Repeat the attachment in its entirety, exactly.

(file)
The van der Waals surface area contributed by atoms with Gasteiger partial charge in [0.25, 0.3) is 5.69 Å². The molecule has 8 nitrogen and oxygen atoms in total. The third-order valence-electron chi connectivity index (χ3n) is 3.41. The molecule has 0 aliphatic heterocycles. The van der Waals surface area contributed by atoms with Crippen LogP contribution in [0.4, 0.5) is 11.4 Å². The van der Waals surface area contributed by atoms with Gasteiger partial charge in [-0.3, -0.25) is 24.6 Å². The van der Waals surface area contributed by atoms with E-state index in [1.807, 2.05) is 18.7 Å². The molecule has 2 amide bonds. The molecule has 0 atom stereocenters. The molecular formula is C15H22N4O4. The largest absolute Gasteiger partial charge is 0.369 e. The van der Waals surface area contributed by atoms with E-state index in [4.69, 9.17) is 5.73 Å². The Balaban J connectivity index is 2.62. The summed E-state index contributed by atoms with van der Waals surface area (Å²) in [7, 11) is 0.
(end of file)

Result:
The van der Waals surface area contributed by atoms with Gasteiger partial charge in [0.25, 0.3) is 5.69 Å². The molecule has 8 nitrogen and oxygen atoms in total. The third-order valence-electron chi connectivity index (χ3n) is 3.41. The molecule has 0 aliphatic heterocycles. The van der Waals surface area contributed by atoms with Crippen LogP contribution in [0.4, 0.5) is 11.4 Å². The van der Waals surface area contributed by atoms with Gasteiger partial charge in [-0.3, -0.25) is 24.6 Å². The van der Waals surface area contributed by atoms with E-state index in [1.807, 2.05) is 18.7 Å². The molecule has 2 amide bonds. The molecule has 0 atom stereocenters. The molecular formula is C15H22N4O4. The largest absolute Gasteiger partial charge is 0.369 e. The van der Waals surface area contributed by atoms with E-state index in [4.69, 9.17) is 5.73 Å². The Balaban J connectivity index is 2.62. The summed E-state index contributed by atoms with van der Waals surface area (Å²) in [7, 11) is 0.